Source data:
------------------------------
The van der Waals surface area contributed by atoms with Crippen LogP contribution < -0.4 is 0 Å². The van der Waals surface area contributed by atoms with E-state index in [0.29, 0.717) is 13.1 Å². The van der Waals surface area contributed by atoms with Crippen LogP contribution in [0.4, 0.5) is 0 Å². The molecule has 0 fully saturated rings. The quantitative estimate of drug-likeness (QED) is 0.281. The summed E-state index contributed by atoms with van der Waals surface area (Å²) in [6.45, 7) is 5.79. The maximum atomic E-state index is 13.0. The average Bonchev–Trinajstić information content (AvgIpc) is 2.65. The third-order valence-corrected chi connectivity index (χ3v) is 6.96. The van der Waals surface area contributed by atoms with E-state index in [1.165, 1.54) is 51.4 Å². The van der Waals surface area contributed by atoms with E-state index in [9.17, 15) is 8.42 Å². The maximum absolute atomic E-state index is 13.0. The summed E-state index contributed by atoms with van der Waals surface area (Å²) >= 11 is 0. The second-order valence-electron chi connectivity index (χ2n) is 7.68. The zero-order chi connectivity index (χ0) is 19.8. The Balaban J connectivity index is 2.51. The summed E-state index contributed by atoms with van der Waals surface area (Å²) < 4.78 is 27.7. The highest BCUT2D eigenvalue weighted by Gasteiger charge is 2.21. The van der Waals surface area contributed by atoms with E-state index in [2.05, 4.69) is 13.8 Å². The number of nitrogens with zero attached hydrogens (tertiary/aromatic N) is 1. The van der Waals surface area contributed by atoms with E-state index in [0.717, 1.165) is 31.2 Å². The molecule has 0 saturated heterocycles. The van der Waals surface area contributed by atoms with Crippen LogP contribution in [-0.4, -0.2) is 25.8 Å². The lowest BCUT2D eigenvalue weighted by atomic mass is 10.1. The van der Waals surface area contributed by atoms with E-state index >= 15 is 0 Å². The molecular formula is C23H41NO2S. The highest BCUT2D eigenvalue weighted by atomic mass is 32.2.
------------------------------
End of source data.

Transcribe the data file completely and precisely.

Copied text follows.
The van der Waals surface area contributed by atoms with Crippen LogP contribution < -0.4 is 0 Å². The van der Waals surface area contributed by atoms with E-state index in [0.29, 0.717) is 13.1 Å². The van der Waals surface area contributed by atoms with Crippen LogP contribution in [0.4, 0.5) is 0 Å². The molecule has 0 fully saturated rings. The quantitative estimate of drug-likeness (QED) is 0.281. The summed E-state index contributed by atoms with van der Waals surface area (Å²) in [6.45, 7) is 5.79. The maximum atomic E-state index is 13.0. The average Bonchev–Trinajstić information content (AvgIpc) is 2.65. The third-order valence-corrected chi connectivity index (χ3v) is 6.96. The van der Waals surface area contributed by atoms with E-state index in [1.165, 1.54) is 51.4 Å². The van der Waals surface area contributed by atoms with E-state index in [9.17, 15) is 8.42 Å². The maximum absolute atomic E-state index is 13.0. The summed E-state index contributed by atoms with van der Waals surface area (Å²) >= 11 is 0. The second-order valence-electron chi connectivity index (χ2n) is 7.68. The zero-order chi connectivity index (χ0) is 19.8. The Balaban J connectivity index is 2.51. The summed E-state index contributed by atoms with van der Waals surface area (Å²) < 4.78 is 27.7. The highest BCUT2D eigenvalue weighted by Gasteiger charge is 2.21. The van der Waals surface area contributed by atoms with E-state index in [2.05, 4.69) is 13.8 Å². The number of nitrogens with zero attached hydrogens (tertiary/aromatic N) is 1. The van der Waals surface area contributed by atoms with E-state index in [0.717, 1.165) is 31.2 Å². The molecule has 0 saturated heterocycles. The van der Waals surface area contributed by atoms with Crippen LogP contribution in [-0.4, -0.2) is 25.8 Å². The lowest BCUT2D eigenvalue weighted by atomic mass is 10.1. The van der Waals surface area contributed by atoms with E-state index >= 15 is 0 Å². The molecular formula is C23H41NO2S. The highest BCUT2D eigenvalue weighted by atomic mass is 32.2.